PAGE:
Thoroughly knowledgeable,
very pragmatic and

Chambers Guide


Keep up to date with our latest insight pieces, news and industry developments. See below for the latest posts or use the categories to hone your search for stories of interest.

Rather listen? The WABChats Podcast provides engaging and informative conversations with contacts, clients, advisors and friends of White & Black Limited. Listen Now.

Metaverse Disputes – Part 2 – Where will Metaverse disputes be resolved and how can you avoid or minimise these disputes?

Where will Metaverse disputes be resolved and how can you avoid or minimise these disputes?

In part 2 of our ‘Disputes in the Metaverse’ insight piece, Roxanne Selby explores where disputes arising in the Metaverse will be resolved and how you can best avoid or minimise these disputes. 

What is the metaverse and what types of disputes will arise from it?

Part 1 of our Disputes in the Metaverse insight piece looked at how the Metaverse can be defined and the types of disputes that will likely arise within the Metaverse. In summary, there seems to be consensus that it comprises a series of large-scale immersive, interconnected virtual spaces – allowing rich interaction via cutting-edge technologies, such as artificial intelligence, blockchain, real-time 3D engines, and augmented, extended, and virtual reality, allowing physical-virtual interactions. Disputes arising within the Metaverse will depend on the nature of the technologies used but will include financial claims, intellectual property disputes and other areas such as defamation, hate speech and harassment and personal data.

Where will disputes be resolved? 

Disputes arising from virtual worlds still materialise as real-world claims in physical courtrooms.  But traditional courts may prove ill-suited to metaverse disputes, although it may be possible to adjust traditional tools to Metaverse realities.

It is likely that the future will hold a combination of traditional and virtual dispute resolution methods.  These may include resolution by the platforms, outsourced dispute resolution, and decentralised arbitration courts.  Aragon already handles disputes that cannot be solved by smart contracts, drafting in “guardians” who review arguments for each dispute and vote to rule the way they expect the plurality of guardians will rule.

Kleros uses a smart contract to automatically draw a defined number of jurors and voting with the majority wins you cryptocurrency.  In part, the success of these model may depend on users’ willingness to participate in solving other users’ disputes.  We may see a shift from individual decision-making to technological processes.  Speed and ease of enforcement facilitated by the different methods may determine take up.  Novel enforcement challenges will arise.

How can you avoid or minimise these disputes?

Given the different ways in which the Metaverse may develop, what are the key ways you can protect yourself against disputes?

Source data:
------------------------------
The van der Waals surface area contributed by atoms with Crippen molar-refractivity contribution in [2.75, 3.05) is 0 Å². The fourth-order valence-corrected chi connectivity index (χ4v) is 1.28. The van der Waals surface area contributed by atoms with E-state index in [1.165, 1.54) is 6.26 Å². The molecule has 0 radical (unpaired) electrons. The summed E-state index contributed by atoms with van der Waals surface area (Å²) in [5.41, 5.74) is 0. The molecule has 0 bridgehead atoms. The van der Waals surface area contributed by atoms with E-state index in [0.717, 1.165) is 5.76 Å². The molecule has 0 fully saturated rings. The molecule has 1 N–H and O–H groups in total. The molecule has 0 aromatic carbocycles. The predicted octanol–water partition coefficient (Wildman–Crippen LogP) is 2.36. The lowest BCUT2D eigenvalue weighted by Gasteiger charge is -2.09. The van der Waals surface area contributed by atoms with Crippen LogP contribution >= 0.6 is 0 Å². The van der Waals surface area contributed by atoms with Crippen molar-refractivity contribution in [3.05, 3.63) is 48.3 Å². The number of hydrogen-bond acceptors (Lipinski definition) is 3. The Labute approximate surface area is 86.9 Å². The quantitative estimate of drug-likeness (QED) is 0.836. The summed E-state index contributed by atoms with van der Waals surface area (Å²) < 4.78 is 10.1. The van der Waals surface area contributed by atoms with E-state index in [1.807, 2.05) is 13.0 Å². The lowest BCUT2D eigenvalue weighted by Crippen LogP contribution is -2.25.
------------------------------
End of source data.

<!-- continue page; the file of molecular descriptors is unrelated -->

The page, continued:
Check your business is Metaverse ready.  Are your contracts, licence, agreements, and terms and conditions fit for your developing interests?  Have you assessed risks around cybersecurity and data protection?  Do you have a roadmap for virtual property rights?

Likewise, you need to review the protections afforded by your current brand and IP portfolio.  Identify vulnerabilities in your protection.  Consider:

  • Do you need new brands/branding elements? 
  • Do you have word and figurative trade marks for physical goods/their digital equivalents? Do you have necessary patents?  Do you have unregistered rights you need to protect?
  • Do your protections operate across jurisdictions in the Metaverse?
  • Are you using your registered rights? Can you let some lapse, freeing up budget for other filings? 
  • Are there any third-party rights that could scupper your expansion plans? 

Finally, hire trusted legal advisers who understand the challenges you may face, who can help you anticipate potential areas for conflict.

Roxanne Selby works within our Commercial Disputes and Litigation Team. Please reach out to Roxanne for further information about how White & Black can help you identify vulnerabilities in your protection, produce a roadmap for virtual property rights and help anticipate areas of potential conflict.

Follow us on LinkedIn to keep up to date with all of our latest insight pieces.

Disclaimer: This article is produced for and on behalf of White & Black Limited, which is a limited liability company registered in England and Wales with registered number 06436665. It is authorised and regulated by the Solicitors Regulation Authority. The contents of this article should be viewed as opinion and general guidance, and should not be treated as legal advice.

This site uses cookies to improve your user experience. By using this site you agree to these cookies being set. To find out more see our cookies policy